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Designed to heal: A look at the new Lucile Packard Children’s Hospital Stanford

When planning for the new Lucile Packard Children’s Hospital Stanford began more than ten years ago, the design team and architects first turned not to the annals of design, but to the patient families for whom the existing hospital had become like a second home.

"Parents bring the lived experience with them. They’ve walked the walk with their children," Karen Wayman, director of the hospital's Family Advisory Council, told me. "While care teams’ lived experience is providing care and they have an invaluable perspective on the safety and efficiency of the new design, families look at it with heart. And no one else can do that."

As I describe in my story in the new issue of Stanford Medicine magazine, Diane Flynn, a parent leader on the hospital’s Family Advisory Council, had spent eight years in and out of the hospital with her youngest child, Matthew, who was born with a cleft lip and required multiple surgeries and specialty care in the early years of his life. As her son grew older and was spending less time in treatment, Flynn wanted to give back to Packard Children’s and decided to serve as a voice for families like hers. She attended meetings led by the design team, which included representatives from the project’s two architectural firms, hospital staff, board members, faculty and other members of the Family Advisory Council, and answered questions about what she wanted to see in the new hospital.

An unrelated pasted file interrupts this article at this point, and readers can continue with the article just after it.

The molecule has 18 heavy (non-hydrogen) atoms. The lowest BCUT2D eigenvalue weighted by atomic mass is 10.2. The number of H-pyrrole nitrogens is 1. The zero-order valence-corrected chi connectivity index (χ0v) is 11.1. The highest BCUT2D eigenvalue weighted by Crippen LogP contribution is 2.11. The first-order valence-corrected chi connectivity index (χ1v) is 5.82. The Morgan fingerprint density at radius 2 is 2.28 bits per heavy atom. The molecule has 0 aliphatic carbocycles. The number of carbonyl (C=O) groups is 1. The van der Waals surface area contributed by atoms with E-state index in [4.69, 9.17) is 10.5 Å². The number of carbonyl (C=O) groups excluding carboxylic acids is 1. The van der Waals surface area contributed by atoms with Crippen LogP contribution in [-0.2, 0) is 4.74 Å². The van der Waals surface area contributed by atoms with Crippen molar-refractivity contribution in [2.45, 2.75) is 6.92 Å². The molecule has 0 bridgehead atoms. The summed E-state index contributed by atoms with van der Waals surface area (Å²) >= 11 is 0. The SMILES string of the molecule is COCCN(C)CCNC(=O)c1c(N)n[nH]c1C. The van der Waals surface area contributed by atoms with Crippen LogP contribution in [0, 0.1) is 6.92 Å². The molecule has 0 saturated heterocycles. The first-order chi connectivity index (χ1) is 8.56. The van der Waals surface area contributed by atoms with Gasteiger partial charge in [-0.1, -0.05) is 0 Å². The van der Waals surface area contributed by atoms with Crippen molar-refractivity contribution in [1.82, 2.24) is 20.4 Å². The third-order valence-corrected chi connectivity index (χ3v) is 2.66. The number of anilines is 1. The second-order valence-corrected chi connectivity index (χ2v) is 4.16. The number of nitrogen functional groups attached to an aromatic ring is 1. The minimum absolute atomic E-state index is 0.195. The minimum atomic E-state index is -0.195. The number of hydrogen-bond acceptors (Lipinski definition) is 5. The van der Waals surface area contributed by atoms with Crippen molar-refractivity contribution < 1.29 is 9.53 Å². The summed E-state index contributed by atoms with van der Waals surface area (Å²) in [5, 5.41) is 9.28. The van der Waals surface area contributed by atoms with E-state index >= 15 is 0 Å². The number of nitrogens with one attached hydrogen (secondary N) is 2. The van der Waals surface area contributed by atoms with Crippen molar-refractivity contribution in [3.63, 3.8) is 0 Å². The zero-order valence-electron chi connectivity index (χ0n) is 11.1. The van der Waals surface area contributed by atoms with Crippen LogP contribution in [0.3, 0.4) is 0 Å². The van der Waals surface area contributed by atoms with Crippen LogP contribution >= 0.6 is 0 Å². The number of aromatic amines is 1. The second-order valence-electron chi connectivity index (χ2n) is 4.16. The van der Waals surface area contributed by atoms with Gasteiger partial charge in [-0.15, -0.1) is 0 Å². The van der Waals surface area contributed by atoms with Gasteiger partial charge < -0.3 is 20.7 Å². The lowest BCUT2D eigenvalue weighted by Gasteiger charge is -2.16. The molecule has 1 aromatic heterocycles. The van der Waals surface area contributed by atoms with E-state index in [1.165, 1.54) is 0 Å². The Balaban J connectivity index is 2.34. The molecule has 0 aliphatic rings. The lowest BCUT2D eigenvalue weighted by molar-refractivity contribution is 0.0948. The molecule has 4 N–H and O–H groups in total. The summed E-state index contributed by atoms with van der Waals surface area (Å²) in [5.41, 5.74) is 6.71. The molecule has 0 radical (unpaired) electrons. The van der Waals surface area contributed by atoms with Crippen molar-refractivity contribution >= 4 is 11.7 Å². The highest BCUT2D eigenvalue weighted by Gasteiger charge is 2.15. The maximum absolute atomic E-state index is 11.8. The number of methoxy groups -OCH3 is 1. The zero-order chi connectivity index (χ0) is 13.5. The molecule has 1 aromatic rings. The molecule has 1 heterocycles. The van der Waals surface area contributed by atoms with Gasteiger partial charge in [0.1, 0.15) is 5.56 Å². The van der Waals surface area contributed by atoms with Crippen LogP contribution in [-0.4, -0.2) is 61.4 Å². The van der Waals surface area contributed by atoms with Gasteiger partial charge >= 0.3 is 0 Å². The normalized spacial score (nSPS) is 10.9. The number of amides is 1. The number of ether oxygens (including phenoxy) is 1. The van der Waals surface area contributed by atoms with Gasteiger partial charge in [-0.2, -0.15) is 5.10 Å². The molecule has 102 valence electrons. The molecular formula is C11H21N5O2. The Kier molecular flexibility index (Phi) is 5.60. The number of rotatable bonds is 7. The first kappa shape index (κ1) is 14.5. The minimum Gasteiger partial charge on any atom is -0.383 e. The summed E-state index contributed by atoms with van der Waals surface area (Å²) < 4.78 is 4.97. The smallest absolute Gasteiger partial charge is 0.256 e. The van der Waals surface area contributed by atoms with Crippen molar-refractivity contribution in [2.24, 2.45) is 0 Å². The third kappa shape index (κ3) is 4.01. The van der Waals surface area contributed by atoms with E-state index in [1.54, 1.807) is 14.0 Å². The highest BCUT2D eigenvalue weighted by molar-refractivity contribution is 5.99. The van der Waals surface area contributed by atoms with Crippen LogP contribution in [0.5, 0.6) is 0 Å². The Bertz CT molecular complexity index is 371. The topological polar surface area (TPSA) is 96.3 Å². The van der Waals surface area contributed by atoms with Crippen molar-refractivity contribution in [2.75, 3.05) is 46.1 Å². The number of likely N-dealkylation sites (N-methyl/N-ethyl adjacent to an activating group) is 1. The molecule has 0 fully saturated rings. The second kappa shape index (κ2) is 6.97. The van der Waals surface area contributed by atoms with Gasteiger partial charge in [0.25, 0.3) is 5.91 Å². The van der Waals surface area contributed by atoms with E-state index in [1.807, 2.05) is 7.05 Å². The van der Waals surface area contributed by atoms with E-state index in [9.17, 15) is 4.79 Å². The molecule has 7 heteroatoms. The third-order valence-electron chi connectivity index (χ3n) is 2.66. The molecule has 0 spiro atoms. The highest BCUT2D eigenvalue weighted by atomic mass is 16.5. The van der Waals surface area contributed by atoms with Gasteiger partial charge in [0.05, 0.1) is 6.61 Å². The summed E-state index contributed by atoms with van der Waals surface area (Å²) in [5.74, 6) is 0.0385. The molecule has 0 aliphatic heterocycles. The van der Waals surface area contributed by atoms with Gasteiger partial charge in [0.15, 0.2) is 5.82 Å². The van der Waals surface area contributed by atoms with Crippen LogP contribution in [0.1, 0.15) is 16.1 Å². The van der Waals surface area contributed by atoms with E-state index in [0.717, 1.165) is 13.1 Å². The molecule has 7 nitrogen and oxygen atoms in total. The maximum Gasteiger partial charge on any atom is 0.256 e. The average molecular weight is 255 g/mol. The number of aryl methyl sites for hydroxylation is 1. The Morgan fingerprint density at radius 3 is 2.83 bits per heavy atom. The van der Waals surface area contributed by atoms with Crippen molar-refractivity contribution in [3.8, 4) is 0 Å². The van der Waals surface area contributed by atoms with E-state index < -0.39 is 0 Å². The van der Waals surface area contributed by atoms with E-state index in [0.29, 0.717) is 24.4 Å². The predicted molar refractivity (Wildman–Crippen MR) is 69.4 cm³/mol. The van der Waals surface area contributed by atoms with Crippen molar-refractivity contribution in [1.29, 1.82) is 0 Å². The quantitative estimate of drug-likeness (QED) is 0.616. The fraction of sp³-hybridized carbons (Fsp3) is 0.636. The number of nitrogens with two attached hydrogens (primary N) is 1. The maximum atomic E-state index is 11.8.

“It didn’t take long for us all to agree — a restorative space that felt light, healing, engaging,” Flynn said.

That feedback about the ambiance and surroundings is reflected throughout the new building. Abundant natural light, 3.5 surrounding acres of gardens and green space, and artistic representation of Northern California’s native plants and animals are unmistakable throughout the hospital.

It wasn’t just the foundational elements of the building that families helped shape – they sweat the small stuff too:

At first, the inclusion on the third floor of a life-size sculpture of a pair of hadrosaurs — the only known dinosaurs to live in Northern California — worried parents on the design committee. 'We were concerned that a dinosaur would be scary to little kids,' Flynn recalls. 'So at the suggestion of the design committee, the dinosaurs are wearing bunny slippers to make them look more friendly.'

Parents’ – and caregivers’ – input also helped shape the details of each patient room, nearly all of which are private, and resulted in the inclusion of a family lounge, laundry facilities and family kitchen on every patient floor to help families maintain day-to-day routines while they are in the hospital.

“You just don’t think about it until you walk it from a patient or parent perspective,” Flynn said.

The new hospital is scheduled to open to patients on December 9.

Previously: Stanford Medicine magazine puts spotlight on pediatric careFormer cancer patient returns to Packard Children’s to open new doors and New Lucile Packard Children's Hospital Stanford to open in December
Photo of Matthew and Diane Flynn by Leslie Williamson

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